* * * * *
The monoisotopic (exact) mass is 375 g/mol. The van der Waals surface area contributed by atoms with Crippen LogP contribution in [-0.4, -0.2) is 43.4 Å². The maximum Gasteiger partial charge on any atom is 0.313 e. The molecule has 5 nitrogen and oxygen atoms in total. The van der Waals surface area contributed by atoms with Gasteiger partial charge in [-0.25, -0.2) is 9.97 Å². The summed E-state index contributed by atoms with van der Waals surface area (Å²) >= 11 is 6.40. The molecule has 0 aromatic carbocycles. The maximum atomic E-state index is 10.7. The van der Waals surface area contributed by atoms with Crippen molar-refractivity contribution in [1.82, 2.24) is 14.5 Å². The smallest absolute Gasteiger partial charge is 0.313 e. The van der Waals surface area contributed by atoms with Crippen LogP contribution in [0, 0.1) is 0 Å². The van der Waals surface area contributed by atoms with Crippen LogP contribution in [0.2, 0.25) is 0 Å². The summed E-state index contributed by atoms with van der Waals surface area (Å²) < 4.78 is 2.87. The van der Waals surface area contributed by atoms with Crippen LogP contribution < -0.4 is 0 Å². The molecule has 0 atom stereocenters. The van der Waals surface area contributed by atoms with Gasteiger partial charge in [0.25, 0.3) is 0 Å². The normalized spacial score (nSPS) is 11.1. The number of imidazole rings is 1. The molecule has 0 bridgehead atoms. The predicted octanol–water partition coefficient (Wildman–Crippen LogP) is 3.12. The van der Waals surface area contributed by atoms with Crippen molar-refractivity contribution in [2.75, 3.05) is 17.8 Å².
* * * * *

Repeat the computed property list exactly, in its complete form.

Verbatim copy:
The monoisotopic (exact) mass is 375 g/mol. The van der Waals surface area contributed by atoms with Crippen LogP contribution in [-0.4, -0.2) is 43.4 Å². The maximum Gasteiger partial charge on any atom is 0.313 e. The molecule has 5 nitrogen and oxygen atoms in total. The van der Waals surface area contributed by atoms with Gasteiger partial charge in [-0.25, -0.2) is 9.97 Å². The summed E-state index contributed by atoms with van der Waals surface area (Å²) >= 11 is 6.40. The molecule has 0 aromatic carbocycles. The maximum atomic E-state index is 10.7. The van der Waals surface area contributed by atoms with Crippen molar-refractivity contribution in [1.82, 2.24) is 14.5 Å². The smallest absolute Gasteiger partial charge is 0.313 e. The van der Waals surface area contributed by atoms with Crippen LogP contribution in [0, 0.1) is 0 Å². The van der Waals surface area contributed by atoms with Crippen LogP contribution in [0.2, 0.25) is 0 Å². The summed E-state index contributed by atoms with van der Waals surface area (Å²) < 4.78 is 2.87. The van der Waals surface area contributed by atoms with Crippen LogP contribution < -0.4 is 0 Å². The molecule has 0 atom stereocenters. The van der Waals surface area contributed by atoms with Gasteiger partial charge in [0.25, 0.3) is 0 Å². The normalized spacial score (nSPS) is 11.1. The number of imidazole rings is 1. The molecule has 0 bridgehead atoms. The predicted octanol–water partition coefficient (Wildman–Crippen LogP) is 3.12. The van der Waals surface area contributed by atoms with Crippen molar-refractivity contribution in [2.75, 3.05) is 17.8 Å².